old dog 5 CROP
Lori’s pictures are buoyant and cheerful. Laura’s recounts of their stories are equally so. We meet Bob Fitzgerald, who adopted retired racing Greyhound, Jimmy Chee, in January 2014, after series of hardships:

It was right around this time that Bob ventured out to the farmers’ market where he met Jimmy Chee. He still smiles when he thinks about how quickly they connected that day.
“He just came up and he leaned on me,” Bob said. “I spent a long time with him. I didn’t want to leave without him. I think it was kind of a thing that was meant to be. He needed someone to spend time with him, and I needed someone to spend time with me.”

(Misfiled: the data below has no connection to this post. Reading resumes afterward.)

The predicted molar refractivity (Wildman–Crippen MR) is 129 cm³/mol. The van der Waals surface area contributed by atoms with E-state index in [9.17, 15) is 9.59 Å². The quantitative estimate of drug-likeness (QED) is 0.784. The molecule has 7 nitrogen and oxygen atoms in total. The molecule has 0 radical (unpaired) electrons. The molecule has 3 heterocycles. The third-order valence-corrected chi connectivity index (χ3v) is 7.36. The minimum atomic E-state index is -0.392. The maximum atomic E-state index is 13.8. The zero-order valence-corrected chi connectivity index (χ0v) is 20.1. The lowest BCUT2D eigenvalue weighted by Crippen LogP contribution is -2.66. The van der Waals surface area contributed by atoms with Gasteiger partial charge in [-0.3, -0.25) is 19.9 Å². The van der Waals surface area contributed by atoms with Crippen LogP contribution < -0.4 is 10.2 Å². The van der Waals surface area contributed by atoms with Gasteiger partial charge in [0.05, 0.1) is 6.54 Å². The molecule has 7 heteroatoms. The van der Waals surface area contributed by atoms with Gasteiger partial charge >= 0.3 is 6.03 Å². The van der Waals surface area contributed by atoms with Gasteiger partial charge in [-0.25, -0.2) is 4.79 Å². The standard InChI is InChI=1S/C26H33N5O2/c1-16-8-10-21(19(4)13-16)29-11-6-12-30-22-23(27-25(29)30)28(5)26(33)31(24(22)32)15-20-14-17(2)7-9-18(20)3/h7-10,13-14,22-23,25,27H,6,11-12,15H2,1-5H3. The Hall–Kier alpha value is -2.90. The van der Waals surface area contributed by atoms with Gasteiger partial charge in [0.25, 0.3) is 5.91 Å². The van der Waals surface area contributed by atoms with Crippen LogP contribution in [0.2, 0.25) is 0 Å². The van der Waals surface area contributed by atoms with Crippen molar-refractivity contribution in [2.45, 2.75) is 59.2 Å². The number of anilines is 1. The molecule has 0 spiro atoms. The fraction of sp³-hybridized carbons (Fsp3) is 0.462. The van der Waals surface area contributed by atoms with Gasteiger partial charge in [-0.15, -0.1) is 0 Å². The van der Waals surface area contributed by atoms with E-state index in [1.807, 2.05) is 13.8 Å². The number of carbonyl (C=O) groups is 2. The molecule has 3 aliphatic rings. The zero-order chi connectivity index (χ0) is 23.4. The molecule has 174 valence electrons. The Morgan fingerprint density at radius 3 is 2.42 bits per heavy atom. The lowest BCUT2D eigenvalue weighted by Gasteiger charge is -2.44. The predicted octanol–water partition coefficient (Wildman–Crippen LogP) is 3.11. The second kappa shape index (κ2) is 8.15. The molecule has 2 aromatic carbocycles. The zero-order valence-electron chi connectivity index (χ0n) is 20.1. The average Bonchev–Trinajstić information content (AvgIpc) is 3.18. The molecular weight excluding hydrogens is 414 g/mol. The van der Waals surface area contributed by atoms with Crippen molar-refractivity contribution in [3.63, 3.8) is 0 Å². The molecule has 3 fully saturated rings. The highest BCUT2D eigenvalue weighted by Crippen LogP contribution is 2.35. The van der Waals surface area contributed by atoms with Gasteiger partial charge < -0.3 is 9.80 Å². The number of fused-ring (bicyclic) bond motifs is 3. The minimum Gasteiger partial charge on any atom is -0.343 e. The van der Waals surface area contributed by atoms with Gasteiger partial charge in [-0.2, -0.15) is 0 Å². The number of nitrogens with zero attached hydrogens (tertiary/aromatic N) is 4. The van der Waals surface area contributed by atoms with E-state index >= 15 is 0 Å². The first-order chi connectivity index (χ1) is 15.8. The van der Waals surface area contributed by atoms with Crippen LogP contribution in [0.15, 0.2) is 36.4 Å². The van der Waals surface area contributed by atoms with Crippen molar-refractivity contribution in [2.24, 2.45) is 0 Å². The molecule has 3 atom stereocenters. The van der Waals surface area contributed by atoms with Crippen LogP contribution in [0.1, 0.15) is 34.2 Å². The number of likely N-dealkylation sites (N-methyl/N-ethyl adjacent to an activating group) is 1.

There’s also Maddie, a 7-year-old Shih-tzu who was adopted by 75-year-old Madelon Weber at no cost through the incredible ‘Seniors for Seniors‘ program, and helped the grieving widow enjoy life again.

The book is absolutely beautiful.

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My Old Dog is not sad, it is not about dying, it’s about living. And much like the senior dogs themselves, the book is full of life and humor and an inextinguishable spirit.

Don’t get me wrong, I still cried. Stories like Chaney’s, a retired military dog who reunites with his former handler; or the nuns at Sisters of Our Lady of Christian Doctrine, who went into the shelter with a plan to adopt the dog that no one else wanted; and Healey, the blind and abused American Staffordshire terrier, whose adopter, Teresa told Laura and Lori, “I’ve never seen a dog transform the way Healey did — ever. He is no longer shy, scared, or broken. He is confident. He is lovable, he is kissable, and he never, ever growls. He has overcome so much. . . . I can’t tell you how much forgiveness this dog carries in his heart,” all had me weeping for sure.